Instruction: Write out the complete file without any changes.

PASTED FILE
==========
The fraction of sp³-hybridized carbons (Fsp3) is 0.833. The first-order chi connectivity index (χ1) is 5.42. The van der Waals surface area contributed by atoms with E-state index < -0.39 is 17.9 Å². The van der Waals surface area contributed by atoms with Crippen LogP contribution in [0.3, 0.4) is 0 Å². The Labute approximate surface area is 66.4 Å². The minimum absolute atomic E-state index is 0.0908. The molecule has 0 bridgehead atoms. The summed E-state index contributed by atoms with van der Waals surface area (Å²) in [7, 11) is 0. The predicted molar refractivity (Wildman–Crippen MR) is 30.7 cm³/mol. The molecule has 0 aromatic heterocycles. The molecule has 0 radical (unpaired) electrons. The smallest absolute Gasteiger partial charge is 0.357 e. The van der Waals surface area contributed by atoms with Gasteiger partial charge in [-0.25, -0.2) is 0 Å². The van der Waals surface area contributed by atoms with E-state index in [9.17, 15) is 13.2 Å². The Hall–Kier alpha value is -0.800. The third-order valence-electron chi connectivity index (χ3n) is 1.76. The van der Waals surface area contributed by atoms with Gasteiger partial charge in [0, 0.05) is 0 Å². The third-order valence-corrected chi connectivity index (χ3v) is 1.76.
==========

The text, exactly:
The fraction of sp³-hybridized carbons (Fsp3) is 0.833. The first-order chi connectivity index (χ1) is 5.42. The van der Waals surface area contributed by atoms with E-state index < -0.39 is 17.9 Å². The van der Waals surface area contributed by atoms with Crippen LogP contribution in [0.3, 0.4) is 0 Å². The Labute approximate surface area is 66.4 Å². The minimum absolute atomic E-state index is 0.0908. The molecule has 0 bridgehead atoms. The summed E-state index contributed by atoms with van der Waals surface area (Å²) in [7, 11) is 0. The predicted molar refractivity (Wildman–Crippen MR) is 30.7 cm³/mol. The molecule has 0 aromatic heterocycles. The molecule has 0 radical (unpaired) electrons. The smallest absolute Gasteiger partial charge is 0.357 e. The van der Waals surface area contributed by atoms with Gasteiger partial charge in [-0.25, -0.2) is 0 Å². The van der Waals surface area contributed by atoms with E-state index in [9.17, 15) is 13.2 Å². The Hall–Kier alpha value is -0.800. The third-order valence-electron chi connectivity index (χ3n) is 1.76. The van der Waals surface area contributed by atoms with Gasteiger partial charge in [0, 0.05) is 0 Å². The third-order valence-corrected chi connectivity index (χ3v) is 1.76.